James Slaughter
Posts: 94
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Don't forget about Cyanobacteria. Amazing things happen at the smallest of levels before plant species are able to thrive. It is interesting how it seems like they are pioneering the area into soil that is more amenable to the next generation of plant (animal) species to come, but often it just seems to be the opportunistic nature of life itself. Add water, nutrient (mineral), and sunlight and hey presto, the air born fungi and bacteria see dinner. Life truly is the dragon eating its own tail, with each plant (animal) devouring the one before till eventual balance seemingly takes hold, the point at which excess nutrient has been held in check by the organisms themselves in relation to the light and water that is available to keep it in motion.

In regards to the plant kingdom, I think we have a lot to do to change our perception about weeds and "excess" biological material in any of its forms. True wisdom is knowing how to manipulate the species around us in a way that encourages their (and our) ongoing existence. Diversity appears to be nature's end result as niches are created and filled. We must allow nature some breathing room in order to carry on with the process of evolution. When allowed to be, nature is the most bountiful of providers we have. It makes me sick when I hear farmers complaining about over-abundance of produce effecting their market price, and in the end allowing the fruit to rot on the tree because it is not worth picking. The same with kangaroos over-breeding and threatening the environment with their grazing. We must learn to be more amenable to organic systems and stop treating the earth like a spreadsheet. Monetary profit is a most dangerous ideology, as it brings value to scarcity.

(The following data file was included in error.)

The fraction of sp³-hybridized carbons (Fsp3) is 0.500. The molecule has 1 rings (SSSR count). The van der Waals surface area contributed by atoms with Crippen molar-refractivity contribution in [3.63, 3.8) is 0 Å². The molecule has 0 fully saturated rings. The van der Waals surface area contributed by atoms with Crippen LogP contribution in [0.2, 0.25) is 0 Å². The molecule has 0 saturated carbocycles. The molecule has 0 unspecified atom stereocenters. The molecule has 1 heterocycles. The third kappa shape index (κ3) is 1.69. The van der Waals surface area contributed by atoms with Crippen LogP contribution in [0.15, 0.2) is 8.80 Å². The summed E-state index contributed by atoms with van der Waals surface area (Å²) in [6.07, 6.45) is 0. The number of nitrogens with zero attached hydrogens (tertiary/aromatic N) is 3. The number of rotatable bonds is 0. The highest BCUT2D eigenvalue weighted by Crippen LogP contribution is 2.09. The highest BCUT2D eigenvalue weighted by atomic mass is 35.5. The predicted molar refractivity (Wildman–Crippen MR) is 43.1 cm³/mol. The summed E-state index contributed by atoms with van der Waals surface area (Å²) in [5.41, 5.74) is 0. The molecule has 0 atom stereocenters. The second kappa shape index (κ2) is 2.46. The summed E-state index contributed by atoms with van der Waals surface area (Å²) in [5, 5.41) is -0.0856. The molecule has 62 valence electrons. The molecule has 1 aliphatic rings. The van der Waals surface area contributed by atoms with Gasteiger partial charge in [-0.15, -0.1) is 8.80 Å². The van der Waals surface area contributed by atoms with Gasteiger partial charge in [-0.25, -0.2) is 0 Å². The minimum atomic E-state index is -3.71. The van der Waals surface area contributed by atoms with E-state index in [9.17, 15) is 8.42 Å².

We need to reduce our population, and only look at developing in the degraded places of the world that we have left as deserts in the wake of our "progress". Our biggest problem as a species is our tendency to the simplification of systems we create that encourage monopolization of economic, cultural, and biological processes. All this does is make the system of life itself more fragile. In the end it's not a question of how many people can the world support. It's about how many does our species truly need to survive, let alone "progress".

I do hope that one day we as a species will be able to value the diversity of our planet and of each other. It would be sad to think that in the days ahead we will be the sole-surviving species, a parasite with nothing left to feed on but each other.
 
Tyler Ludens
pollinator
Posts: 9420
Location: Central Texas USA Latitude 30 Zone 8
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I think our culture, the current dominant culture, is not humanity. Our cultural values are not the values of the entire human species, in my opinion. There is evidence of humans having other values and living in a way which fosters diversity.

http://www.youtube.com/watch?v=8nLKHYHmPbo
 
James Slaughter
Posts: 94
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Actually to stick to the topic (talkin more about my large rant lol) - this is a great TV series that is so worthwhile for anyone interested in the subject.

http://www.youtube.com/watch?v=1VNt0mwStZI

It is an episode of the "How to Grow a Planet" by Iain Stewart. Awesome series.